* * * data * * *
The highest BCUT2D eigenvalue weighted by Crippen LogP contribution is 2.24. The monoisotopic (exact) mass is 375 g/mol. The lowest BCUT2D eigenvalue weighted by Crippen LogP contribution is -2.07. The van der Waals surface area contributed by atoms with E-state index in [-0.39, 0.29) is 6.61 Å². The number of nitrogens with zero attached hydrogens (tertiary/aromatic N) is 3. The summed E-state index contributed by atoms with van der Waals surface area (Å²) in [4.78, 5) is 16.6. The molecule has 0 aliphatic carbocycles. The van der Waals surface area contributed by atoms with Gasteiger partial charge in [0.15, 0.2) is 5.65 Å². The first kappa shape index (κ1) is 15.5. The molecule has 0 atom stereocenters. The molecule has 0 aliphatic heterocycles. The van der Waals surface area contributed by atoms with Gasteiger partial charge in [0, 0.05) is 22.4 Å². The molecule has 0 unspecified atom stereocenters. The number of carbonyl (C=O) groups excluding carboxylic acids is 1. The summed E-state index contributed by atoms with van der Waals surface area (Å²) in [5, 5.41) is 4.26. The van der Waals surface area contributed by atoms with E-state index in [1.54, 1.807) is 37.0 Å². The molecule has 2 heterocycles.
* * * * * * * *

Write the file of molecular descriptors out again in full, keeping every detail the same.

The highest BCUT2D eigenvalue weighted by Crippen LogP contribution is 2.24. The monoisotopic (exact) mass is 375 g/mol. The lowest BCUT2D eigenvalue weighted by Crippen LogP contribution is -2.07. The van der Waals surface area contributed by atoms with E-state index in [-0.39, 0.29) is 6.61 Å². The number of nitrogens with zero attached hydrogens (tertiary/aromatic N) is 3. The summed E-state index contributed by atoms with van der Waals surface area (Å²) in [4.78, 5) is 16.6. The molecule has 0 aliphatic carbocycles. The van der Waals surface area contributed by atoms with Gasteiger partial charge in [0.15, 0.2) is 5.65 Å². The first kappa shape index (κ1) is 15.5. The molecule has 0 atom stereocenters. The molecule has 0 aliphatic heterocycles. The van der Waals surface area contributed by atoms with Gasteiger partial charge in [0, 0.05) is 22.4 Å². The molecule has 0 unspecified atom stereocenters. The number of carbonyl (C=O) groups excluding carboxylic acids is 1. The summed E-state index contributed by atoms with van der Waals surface area (Å²) in [5, 5.41) is 4.26. The van der Waals surface area contributed by atoms with E-state index in [1.54, 1.807) is 37.0 Å². The molecule has 2 heterocycles.